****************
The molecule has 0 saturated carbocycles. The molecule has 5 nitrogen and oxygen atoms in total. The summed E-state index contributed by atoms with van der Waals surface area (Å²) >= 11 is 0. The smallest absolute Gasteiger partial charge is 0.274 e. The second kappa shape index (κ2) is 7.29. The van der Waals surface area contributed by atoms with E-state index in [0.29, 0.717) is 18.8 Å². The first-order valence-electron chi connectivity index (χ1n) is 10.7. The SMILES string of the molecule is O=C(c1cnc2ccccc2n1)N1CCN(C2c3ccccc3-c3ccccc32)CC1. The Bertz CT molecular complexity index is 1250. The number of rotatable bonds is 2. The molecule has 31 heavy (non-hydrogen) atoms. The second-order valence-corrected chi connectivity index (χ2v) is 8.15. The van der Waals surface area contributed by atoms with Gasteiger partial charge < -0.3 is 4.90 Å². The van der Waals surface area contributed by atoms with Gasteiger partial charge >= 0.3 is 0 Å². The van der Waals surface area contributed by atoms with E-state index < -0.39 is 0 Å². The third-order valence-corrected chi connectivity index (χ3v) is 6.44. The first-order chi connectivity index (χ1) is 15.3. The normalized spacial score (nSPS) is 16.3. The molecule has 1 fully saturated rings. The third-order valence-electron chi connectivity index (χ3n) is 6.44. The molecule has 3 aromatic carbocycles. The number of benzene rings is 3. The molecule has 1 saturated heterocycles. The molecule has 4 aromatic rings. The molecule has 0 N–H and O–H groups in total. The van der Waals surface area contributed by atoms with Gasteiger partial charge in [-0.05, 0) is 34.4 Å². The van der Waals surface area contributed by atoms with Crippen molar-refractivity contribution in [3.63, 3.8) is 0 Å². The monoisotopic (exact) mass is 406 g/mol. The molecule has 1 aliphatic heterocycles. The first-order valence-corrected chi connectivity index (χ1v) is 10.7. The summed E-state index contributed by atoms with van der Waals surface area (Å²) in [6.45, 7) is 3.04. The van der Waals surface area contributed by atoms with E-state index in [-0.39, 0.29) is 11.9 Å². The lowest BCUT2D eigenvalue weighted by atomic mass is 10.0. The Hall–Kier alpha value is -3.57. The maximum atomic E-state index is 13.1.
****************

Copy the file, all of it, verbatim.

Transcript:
The molecule has 0 saturated carbocycles. The molecule has 5 nitrogen and oxygen atoms in total. The summed E-state index contributed by atoms with van der Waals surface area (Å²) >= 11 is 0. The smallest absolute Gasteiger partial charge is 0.274 e. The second kappa shape index (κ2) is 7.29. The van der Waals surface area contributed by atoms with E-state index in [0.29, 0.717) is 18.8 Å². The first-order valence-electron chi connectivity index (χ1n) is 10.7. The SMILES string of the molecule is O=C(c1cnc2ccccc2n1)N1CCN(C2c3ccccc3-c3ccccc32)CC1. The Bertz CT molecular complexity index is 1250. The number of rotatable bonds is 2. The molecule has 31 heavy (non-hydrogen) atoms. The second-order valence-corrected chi connectivity index (χ2v) is 8.15. The van der Waals surface area contributed by atoms with Gasteiger partial charge < -0.3 is 4.90 Å². The van der Waals surface area contributed by atoms with Gasteiger partial charge >= 0.3 is 0 Å². The van der Waals surface area contributed by atoms with E-state index < -0.39 is 0 Å². The third-order valence-corrected chi connectivity index (χ3v) is 6.44. The first-order chi connectivity index (χ1) is 15.3. The normalized spacial score (nSPS) is 16.3. The molecule has 1 fully saturated rings. The third-order valence-electron chi connectivity index (χ3n) is 6.44. The molecule has 3 aromatic carbocycles. The number of benzene rings is 3. The molecule has 1 saturated heterocycles. The molecule has 4 aromatic rings. The molecule has 0 N–H and O–H groups in total. The van der Waals surface area contributed by atoms with Gasteiger partial charge in [-0.05, 0) is 34.4 Å². The van der Waals surface area contributed by atoms with Crippen molar-refractivity contribution in [3.63, 3.8) is 0 Å². The monoisotopic (exact) mass is 406 g/mol. The molecule has 1 aliphatic heterocycles. The first-order valence-corrected chi connectivity index (χ1v) is 10.7. The summed E-state index contributed by atoms with van der Waals surface area (Å²) in [6.45, 7) is 3.04. The van der Waals surface area contributed by atoms with E-state index in [-0.39, 0.29) is 11.9 Å². The lowest BCUT2D eigenvalue weighted by atomic mass is 10.0. The Hall–Kier alpha value is -3.57. The maximum atomic E-state index is 13.1.